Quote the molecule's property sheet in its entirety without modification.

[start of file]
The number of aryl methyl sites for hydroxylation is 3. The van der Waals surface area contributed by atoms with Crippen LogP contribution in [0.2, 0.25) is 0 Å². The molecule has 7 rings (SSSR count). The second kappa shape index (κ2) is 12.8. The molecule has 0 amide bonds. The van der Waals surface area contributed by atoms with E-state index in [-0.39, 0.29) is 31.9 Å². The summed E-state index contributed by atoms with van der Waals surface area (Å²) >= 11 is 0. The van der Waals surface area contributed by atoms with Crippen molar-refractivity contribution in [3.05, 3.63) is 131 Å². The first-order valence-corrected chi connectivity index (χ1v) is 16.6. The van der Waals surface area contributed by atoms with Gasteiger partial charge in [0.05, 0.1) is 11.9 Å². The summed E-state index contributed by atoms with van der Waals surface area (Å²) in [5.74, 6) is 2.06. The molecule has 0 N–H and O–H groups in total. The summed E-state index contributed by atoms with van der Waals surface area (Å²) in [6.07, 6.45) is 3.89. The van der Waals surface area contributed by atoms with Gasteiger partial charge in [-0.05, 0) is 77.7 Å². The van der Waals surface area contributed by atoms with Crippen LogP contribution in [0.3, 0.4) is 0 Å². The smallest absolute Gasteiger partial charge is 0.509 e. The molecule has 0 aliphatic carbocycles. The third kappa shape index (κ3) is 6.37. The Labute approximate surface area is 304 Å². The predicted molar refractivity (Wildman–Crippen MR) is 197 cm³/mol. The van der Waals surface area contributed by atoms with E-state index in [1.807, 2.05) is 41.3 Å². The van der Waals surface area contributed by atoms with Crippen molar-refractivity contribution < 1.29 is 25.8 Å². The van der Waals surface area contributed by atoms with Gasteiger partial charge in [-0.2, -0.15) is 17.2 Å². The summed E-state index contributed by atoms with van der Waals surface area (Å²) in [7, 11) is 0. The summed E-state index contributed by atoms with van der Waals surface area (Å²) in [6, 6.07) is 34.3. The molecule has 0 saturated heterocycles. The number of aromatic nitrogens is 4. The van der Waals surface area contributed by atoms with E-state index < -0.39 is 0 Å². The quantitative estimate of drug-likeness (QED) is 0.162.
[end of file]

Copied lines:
The number of aryl methyl sites for hydroxylation is 3. The van der Waals surface area contributed by atoms with Crippen LogP contribution in [0.2, 0.25) is 0 Å². The molecule has 7 rings (SSSR count). The second kappa shape index (κ2) is 12.8. The molecule has 0 amide bonds. The van der Waals surface area contributed by atoms with E-state index in [-0.39, 0.29) is 31.9 Å². The summed E-state index contributed by atoms with van der Waals surface area (Å²) >= 11 is 0. The van der Waals surface area contributed by atoms with Crippen molar-refractivity contribution in [3.05, 3.63) is 131 Å². The first-order valence-corrected chi connectivity index (χ1v) is 16.6. The van der Waals surface area contributed by atoms with Gasteiger partial charge in [0.05, 0.1) is 11.9 Å². The summed E-state index contributed by atoms with van der Waals surface area (Å²) in [5.74, 6) is 2.06. The molecule has 0 N–H and O–H groups in total. The summed E-state index contributed by atoms with van der Waals surface area (Å²) in [6.07, 6.45) is 3.89. The van der Waals surface area contributed by atoms with Gasteiger partial charge in [-0.05, 0) is 77.7 Å². The van der Waals surface area contributed by atoms with Crippen LogP contribution in [0.3, 0.4) is 0 Å². The smallest absolute Gasteiger partial charge is 0.509 e. The molecule has 0 aliphatic carbocycles. The third kappa shape index (κ3) is 6.37. The Labute approximate surface area is 304 Å². The predicted molar refractivity (Wildman–Crippen MR) is 197 cm³/mol. The van der Waals surface area contributed by atoms with E-state index in [1.807, 2.05) is 41.3 Å². The van der Waals surface area contributed by atoms with Crippen molar-refractivity contribution < 1.29 is 25.8 Å². The van der Waals surface area contributed by atoms with Gasteiger partial charge in [-0.2, -0.15) is 17.2 Å². The summed E-state index contributed by atoms with van der Waals surface area (Å²) in [7, 11) is 0. The summed E-state index contributed by atoms with van der Waals surface area (Å²) in [6, 6.07) is 34.3. The molecule has 0 saturated heterocycles. The number of aromatic nitrogens is 4. The van der Waals surface area contributed by atoms with E-state index < -0.39 is 0 Å². The quantitative estimate of drug-likeness (QED) is 0.162.